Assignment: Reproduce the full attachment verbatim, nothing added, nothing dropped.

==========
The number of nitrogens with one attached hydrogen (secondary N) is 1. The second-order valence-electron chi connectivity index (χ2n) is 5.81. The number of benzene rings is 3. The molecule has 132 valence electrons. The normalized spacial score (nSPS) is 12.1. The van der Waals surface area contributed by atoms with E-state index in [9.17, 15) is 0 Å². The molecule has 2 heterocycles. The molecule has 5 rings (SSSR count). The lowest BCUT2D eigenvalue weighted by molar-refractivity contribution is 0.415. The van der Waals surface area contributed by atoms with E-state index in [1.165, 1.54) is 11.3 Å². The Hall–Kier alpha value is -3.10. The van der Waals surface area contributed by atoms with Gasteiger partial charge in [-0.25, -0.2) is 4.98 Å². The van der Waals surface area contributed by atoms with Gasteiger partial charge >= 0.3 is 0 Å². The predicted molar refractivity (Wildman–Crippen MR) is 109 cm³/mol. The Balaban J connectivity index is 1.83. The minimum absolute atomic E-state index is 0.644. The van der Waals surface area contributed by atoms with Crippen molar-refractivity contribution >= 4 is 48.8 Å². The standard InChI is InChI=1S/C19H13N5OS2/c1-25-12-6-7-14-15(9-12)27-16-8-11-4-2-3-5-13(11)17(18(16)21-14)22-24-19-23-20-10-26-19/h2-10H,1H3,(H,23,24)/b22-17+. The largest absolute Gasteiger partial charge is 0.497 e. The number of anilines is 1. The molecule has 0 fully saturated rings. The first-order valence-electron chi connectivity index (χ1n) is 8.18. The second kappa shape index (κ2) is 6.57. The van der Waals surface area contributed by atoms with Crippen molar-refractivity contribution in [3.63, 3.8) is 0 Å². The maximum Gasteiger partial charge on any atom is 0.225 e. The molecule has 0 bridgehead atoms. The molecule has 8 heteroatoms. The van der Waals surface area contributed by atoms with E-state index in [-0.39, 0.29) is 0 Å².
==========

The number of nitrogens with one attached hydrogen (secondary N) is 1. The second-order valence-electron chi connectivity index (χ2n) is 5.81. The number of benzene rings is 3. The molecule has 132 valence electrons. The normalized spacial score (nSPS) is 12.1. The van der Waals surface area contributed by atoms with E-state index in [9.17, 15) is 0 Å². The molecule has 2 heterocycles. The molecule has 5 rings (SSSR count). The lowest BCUT2D eigenvalue weighted by molar-refractivity contribution is 0.415. The van der Waals surface area contributed by atoms with E-state index in [1.165, 1.54) is 11.3 Å². The Hall–Kier alpha value is -3.10. The van der Waals surface area contributed by atoms with Gasteiger partial charge in [-0.25, -0.2) is 4.98 Å². The van der Waals surface area contributed by atoms with Gasteiger partial charge >= 0.3 is 0 Å². The predicted molar refractivity (Wildman–Crippen MR) is 109 cm³/mol. The Balaban J connectivity index is 1.83. The minimum absolute atomic E-state index is 0.644. The van der Waals surface area contributed by atoms with Crippen molar-refractivity contribution >= 4 is 48.8 Å². The standard InChI is InChI=1S/C19H13N5OS2/c1-25-12-6-7-14-15(9-12)27-16-8-11-4-2-3-5-13(11)17(18(16)21-14)22-24-19-23-20-10-26-19/h2-10H,1H3,(H,23,24)/b22-17+. The largest absolute Gasteiger partial charge is 0.497 e. The number of anilines is 1. The molecule has 0 fully saturated rings. The first-order valence-electron chi connectivity index (χ1n) is 8.18. The second kappa shape index (κ2) is 6.57. The van der Waals surface area contributed by atoms with Crippen molar-refractivity contribution in [3.63, 3.8) is 0 Å². The maximum Gasteiger partial charge on any atom is 0.225 e. The molecule has 0 bridgehead atoms. The molecule has 8 heteroatoms. The van der Waals surface area contributed by atoms with E-state index in [-0.39, 0.29) is 0 Å².